Posted by VirtualThumb | Report as abusive

I actually disagree with Hadas’ point that business ethics courses are boring and that they seem to be unappealing exercises in moral preaching/condemnation. Business ethics is not preaching from the pulpit. As a business ethics professor, I must say that BE courses do not need to be what Hadas’ say they are supposing that they are taught by people who have good knowledge of both – ethics and business. What frequently happens however is that BE courses are taught either by management/business professors who do not have a strong background in ethics or philosophers who do no feel comfortable talking about business. You really need a right type of person to give a business ethics course.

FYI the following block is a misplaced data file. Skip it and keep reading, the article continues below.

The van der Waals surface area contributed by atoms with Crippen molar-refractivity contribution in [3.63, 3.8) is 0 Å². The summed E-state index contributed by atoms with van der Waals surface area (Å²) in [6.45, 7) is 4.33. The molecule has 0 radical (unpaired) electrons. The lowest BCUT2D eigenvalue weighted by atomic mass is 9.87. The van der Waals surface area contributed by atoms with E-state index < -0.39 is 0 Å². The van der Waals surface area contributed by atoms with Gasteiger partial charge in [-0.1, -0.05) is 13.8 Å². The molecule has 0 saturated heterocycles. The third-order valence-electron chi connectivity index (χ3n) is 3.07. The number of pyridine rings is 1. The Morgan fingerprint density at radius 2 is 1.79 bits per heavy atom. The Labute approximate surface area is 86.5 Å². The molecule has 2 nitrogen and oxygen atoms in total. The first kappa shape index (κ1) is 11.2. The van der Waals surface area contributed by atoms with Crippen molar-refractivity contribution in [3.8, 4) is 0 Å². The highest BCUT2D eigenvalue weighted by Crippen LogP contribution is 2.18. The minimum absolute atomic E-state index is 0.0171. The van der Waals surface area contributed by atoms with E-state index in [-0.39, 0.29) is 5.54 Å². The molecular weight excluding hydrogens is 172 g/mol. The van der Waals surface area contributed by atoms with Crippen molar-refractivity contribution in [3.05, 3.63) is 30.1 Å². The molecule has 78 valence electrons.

Posted by Maciej81 | Report as abusive

Forgetting finance for a minute, your look for unethical companies clearly didn’t make it as far as the likes of Monsanto who’ve just managed to get a provision passed such that federal courts cannot prevent them planting their genetically modified crops even if they are scientifically shown to be damaging to health. Then there’s the likes of Coca Cola with a really bad ethical record in India. What about slave-labour – used allegedly on plantations (bananas, cocoa etc) in quite a few African countries and sugar plantations in Haiti? There’s Foxconn employing people to produce iPads in appalling conditions. Very few pharmaceutical companies are without significant scandals, often involving drugs that have harmed or killed many people while generating large profits for the company.

You must live in a different World to me.

Posted by TocoToucan | Report as abusive